Charamba said most of the accidents were being caused by human error such as overtaking where it is prohibited.
According to the ZRP Traffic national branch 2015 report, 96% of the road traffic crashes were attributed to human error, which encompasses speeding, inattention or misjudgement, negligent pedestrians and negligent passengers.
“People should adhere to road markings. It’s not good when people die. “You find drivers competing for the reasons we don’t know. As police we try to raise awareness, but it seems nobody is taking notice. Maybe there is need to revisit our road regulations and see where we get it wrong,” Charamba said.
Charamba urged pedestrians to avoid crossing the road while having earphones on or talking on the phone.
She urged the public not to take pictures of accident victims using their cellphones as that was causing harm to their loved ones.
“People should avoid carrying any inflammable substance in their vehicles,” she said.
Zimbabwe Passengers’ Association secretary-general Paul Makiwa said drivers should not drink and drive.
“That’s very dangerous. They should also not rush against time to beat targets,” he said.
Makiwa also said transport operators should employ licensed drivers.
According to the TSCZ 2017 report, unlicensed drivers accounted for 475 accidents.
“Drivers should take a rest when they feel tired rather than driving when exhausted and end up in accidents. We also don’t expect public transport vehicles to be overloaded. Overloading puts more pressure on the tyres, resulting in them bursting. It’s unlawful,” Makiwa said.
“You will find that insurers usually avoid paying compensation for some passengers in the event of an accident. “We encourage drivers to adhere to road rules and regulations. Prevention is better than cure,” he said.
Bulawayo City Council chief fire office Richard Peterson said with the rainy season approaching, roads would start to be slippery, hence transport operators should service their vehicles.
“We are told that sometime this coming week rains would hit the ground and as soon as they pound, our roads would be slippery and would want to encourage vehicle owners and public transport operators to take extra caution,” he said.
“They should take their vehicles for service to make sure that everything is functional before any vehicle is subjected to long journeys.”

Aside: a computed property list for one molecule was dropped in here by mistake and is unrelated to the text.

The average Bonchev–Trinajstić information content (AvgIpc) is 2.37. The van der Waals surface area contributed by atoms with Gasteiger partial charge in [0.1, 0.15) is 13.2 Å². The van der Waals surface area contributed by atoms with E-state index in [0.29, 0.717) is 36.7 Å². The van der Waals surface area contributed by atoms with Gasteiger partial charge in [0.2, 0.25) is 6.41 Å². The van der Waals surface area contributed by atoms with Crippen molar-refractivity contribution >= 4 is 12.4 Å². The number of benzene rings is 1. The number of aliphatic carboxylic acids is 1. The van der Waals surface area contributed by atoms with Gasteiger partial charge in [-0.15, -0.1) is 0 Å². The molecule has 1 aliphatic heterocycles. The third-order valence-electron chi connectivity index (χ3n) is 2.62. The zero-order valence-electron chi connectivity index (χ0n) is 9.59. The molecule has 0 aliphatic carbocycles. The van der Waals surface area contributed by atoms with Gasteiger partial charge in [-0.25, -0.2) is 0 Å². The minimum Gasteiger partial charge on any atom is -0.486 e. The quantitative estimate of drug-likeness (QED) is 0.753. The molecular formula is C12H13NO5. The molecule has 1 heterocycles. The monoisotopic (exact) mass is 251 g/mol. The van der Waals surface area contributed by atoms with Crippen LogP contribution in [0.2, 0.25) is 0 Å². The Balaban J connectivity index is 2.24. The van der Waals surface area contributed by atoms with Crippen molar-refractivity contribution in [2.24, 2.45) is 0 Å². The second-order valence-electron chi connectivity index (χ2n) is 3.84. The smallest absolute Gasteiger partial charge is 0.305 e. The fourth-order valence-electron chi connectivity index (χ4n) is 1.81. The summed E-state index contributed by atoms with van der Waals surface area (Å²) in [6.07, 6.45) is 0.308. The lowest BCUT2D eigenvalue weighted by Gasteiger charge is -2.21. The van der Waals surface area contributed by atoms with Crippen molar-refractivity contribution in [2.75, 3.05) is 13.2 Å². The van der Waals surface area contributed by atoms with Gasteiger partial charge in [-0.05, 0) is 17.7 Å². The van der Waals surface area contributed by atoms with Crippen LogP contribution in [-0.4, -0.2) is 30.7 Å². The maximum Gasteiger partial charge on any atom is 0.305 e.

Peterson said transport operators should not focus on making profits, but taking people to their respective destinations safely.
He said fire-fighters were being haunted by horrific accidents that occur regularly, hence his appeal for extra caution.
“It affects my relationship with my family because of what I see out there and it’s not good. I implore drivers to take extra care of those on board. Transport operators should also urge their drivers to adhere by road rules,” he said.
“Let’s focus on preserving people’s lives during this festive season. Let’s make sure that we avoid carrying gas cylinders in our vehicles,” he said, adding it was impossible to extinguish fire caused by gas explosion.
The National Blood Service Zimbabwe (NBSZ), which also plays a pivotal role in the event of accident occurrences, urged people to be responsible during the festive season.
NBSZ spokesperson Esther Masundah encouraged youths and adults to donate blood so that they could have enough stock for the festive season.
Between November and December, she said, they were targeting to collect 15 830 units of blood.
Their 2018 target is 87 000, having been revised upwards from 70 000 due to high blood demand as a result of government’s initiative that blood should be for free.
“We strongly encourage youths and adults to be part of this campaign so that we can collect as many units as we can,” she said.
She said except for blood group O, other types were well-stocked.
“We would like also to encourage blood group O donors to come through and donate,” she said.
In 2019, NBSZ targets to collect 100 000 units of blood.
Zimbabwe’s public hospitals are experiencing high drug shortage, among other essential requirements, and it is usually difficult for them to deal with injuries sustained in road accidents.